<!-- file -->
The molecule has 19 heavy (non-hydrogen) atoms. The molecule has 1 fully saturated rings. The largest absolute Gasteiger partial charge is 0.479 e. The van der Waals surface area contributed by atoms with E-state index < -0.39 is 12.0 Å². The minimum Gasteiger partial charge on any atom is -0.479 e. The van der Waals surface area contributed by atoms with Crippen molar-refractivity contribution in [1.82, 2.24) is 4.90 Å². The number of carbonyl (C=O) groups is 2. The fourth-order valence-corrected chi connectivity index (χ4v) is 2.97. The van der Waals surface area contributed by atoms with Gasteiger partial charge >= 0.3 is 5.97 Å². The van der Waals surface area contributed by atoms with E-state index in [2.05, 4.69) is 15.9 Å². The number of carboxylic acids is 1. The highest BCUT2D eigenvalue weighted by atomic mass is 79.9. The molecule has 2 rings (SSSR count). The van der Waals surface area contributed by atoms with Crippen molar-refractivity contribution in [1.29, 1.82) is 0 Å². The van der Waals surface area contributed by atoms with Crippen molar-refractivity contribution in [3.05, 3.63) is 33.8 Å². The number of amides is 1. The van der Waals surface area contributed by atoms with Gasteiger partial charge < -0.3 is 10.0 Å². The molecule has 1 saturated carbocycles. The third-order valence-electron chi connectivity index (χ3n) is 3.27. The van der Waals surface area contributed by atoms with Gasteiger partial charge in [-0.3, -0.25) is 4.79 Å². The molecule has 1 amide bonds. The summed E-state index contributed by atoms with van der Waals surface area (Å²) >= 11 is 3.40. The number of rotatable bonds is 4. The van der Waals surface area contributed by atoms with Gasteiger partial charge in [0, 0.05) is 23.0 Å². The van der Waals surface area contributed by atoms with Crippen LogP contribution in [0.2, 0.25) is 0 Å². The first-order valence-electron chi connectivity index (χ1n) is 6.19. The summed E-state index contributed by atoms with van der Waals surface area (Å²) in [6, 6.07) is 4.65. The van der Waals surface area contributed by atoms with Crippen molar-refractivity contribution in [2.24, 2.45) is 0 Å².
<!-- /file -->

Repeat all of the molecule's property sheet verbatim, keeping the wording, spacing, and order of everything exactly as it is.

The molecule has 19 heavy (non-hydrogen) atoms. The molecule has 1 fully saturated rings. The largest absolute Gasteiger partial charge is 0.479 e. The van der Waals surface area contributed by atoms with E-state index < -0.39 is 12.0 Å². The minimum Gasteiger partial charge on any atom is -0.479 e. The van der Waals surface area contributed by atoms with Crippen molar-refractivity contribution in [1.82, 2.24) is 4.90 Å². The number of carbonyl (C=O) groups is 2. The fourth-order valence-corrected chi connectivity index (χ4v) is 2.97. The van der Waals surface area contributed by atoms with Gasteiger partial charge >= 0.3 is 5.97 Å². The van der Waals surface area contributed by atoms with E-state index in [2.05, 4.69) is 15.9 Å². The number of carboxylic acids is 1. The highest BCUT2D eigenvalue weighted by atomic mass is 79.9. The molecule has 2 rings (SSSR count). The van der Waals surface area contributed by atoms with Crippen molar-refractivity contribution in [1.29, 1.82) is 0 Å². The van der Waals surface area contributed by atoms with Crippen molar-refractivity contribution in [3.05, 3.63) is 33.8 Å². The number of amides is 1. The van der Waals surface area contributed by atoms with Gasteiger partial charge < -0.3 is 10.0 Å². The molecule has 1 saturated carbocycles. The third-order valence-electron chi connectivity index (χ3n) is 3.27. The van der Waals surface area contributed by atoms with Gasteiger partial charge in [-0.3, -0.25) is 4.79 Å². The molecule has 1 amide bonds. The summed E-state index contributed by atoms with van der Waals surface area (Å²) >= 11 is 3.40. The number of rotatable bonds is 4. The van der Waals surface area contributed by atoms with Gasteiger partial charge in [0, 0.05) is 23.0 Å². The van der Waals surface area contributed by atoms with Crippen LogP contribution in [0.2, 0.25) is 0 Å². The first-order valence-electron chi connectivity index (χ1n) is 6.19. The summed E-state index contributed by atoms with van der Waals surface area (Å²) in [6, 6.07) is 4.65. The van der Waals surface area contributed by atoms with Crippen molar-refractivity contribution in [2.24, 2.45) is 0 Å².